The same report mentions that in order to address the issue of identity crisis, a large number of NGOs working in the grassroots such as Gramin Vikas Trust in Madhya Pradesh and Gujarat, and Aajeevika Bureau in Rajasthan had issued informal identity cards to migrant labourers. Such proofs of identity were recognised as valid by local authorities and had started much before the advent of Aadhaar.

Given this background, it is interesting to study the situation of internal migrants in terms of access to entitlements in two Indian metros—Gurgaon and Kolkata, based on observations made by some recent specific surveys.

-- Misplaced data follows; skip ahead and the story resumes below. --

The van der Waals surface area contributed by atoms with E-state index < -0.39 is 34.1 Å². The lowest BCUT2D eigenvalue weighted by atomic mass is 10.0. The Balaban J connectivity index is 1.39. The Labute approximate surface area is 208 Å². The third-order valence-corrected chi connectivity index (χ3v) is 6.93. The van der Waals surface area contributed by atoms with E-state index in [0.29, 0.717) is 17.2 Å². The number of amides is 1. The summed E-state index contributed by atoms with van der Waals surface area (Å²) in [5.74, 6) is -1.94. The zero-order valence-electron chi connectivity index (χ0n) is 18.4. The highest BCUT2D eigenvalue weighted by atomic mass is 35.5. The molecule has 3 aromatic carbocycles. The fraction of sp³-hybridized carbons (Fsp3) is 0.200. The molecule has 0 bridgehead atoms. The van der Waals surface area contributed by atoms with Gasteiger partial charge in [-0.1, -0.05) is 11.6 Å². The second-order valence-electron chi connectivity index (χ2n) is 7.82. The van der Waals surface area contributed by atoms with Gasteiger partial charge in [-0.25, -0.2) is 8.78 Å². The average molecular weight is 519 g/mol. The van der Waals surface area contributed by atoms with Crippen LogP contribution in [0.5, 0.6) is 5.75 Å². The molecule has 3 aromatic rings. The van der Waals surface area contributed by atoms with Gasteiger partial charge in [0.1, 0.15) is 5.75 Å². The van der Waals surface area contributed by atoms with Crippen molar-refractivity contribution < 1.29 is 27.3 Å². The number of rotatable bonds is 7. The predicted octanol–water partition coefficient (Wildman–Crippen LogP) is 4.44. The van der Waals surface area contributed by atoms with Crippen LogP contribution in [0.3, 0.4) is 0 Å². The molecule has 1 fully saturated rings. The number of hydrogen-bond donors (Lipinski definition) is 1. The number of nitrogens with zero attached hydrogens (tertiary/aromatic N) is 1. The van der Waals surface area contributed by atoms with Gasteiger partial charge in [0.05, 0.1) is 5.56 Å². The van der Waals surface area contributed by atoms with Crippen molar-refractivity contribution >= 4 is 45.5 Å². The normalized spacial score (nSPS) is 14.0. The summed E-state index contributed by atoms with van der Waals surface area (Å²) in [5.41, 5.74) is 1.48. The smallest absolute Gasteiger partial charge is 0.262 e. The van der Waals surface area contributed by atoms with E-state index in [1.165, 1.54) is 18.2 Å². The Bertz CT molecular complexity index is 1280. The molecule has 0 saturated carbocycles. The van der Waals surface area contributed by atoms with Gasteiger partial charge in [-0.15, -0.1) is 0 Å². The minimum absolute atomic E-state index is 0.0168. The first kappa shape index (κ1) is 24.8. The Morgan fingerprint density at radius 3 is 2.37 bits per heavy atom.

GURGAON: For the study entitled Exploring Rural-Urban Dynamics - A Study of Inter-State Migrants in Gurgaon (2014), a survey was conducted among 200 migrant workers in garment, construction, auto parts sectors, and also among domestic workers and self-employed migrants.

Migrants from five districts in the states of Uttar Pradesh, Bihar and Jharkhand – namely, rural Kanpur, Gorakhpur, Nalanda, Nawada and Hazaribagh - were selected for the purpose of this study, given their predominance among migrants in Gurgaon. 81 per cent of respondents were male workers and 78 per cent married. Among the respondents, 80 per cent belonged to the Other Backward Classes (OBCs) group, 14 per cent belonged to the Scheduled Caste (SC) group and 4 per cent belonged to the Scheduled Tribes (ST).

The survey done by Society for Labour and Development and sponsored by Rosa Luxemburg Stiftung found that most respondents migrated to Gurgaon in order to escape the unemployment in villages. The lack of address proof was a key commonality among them.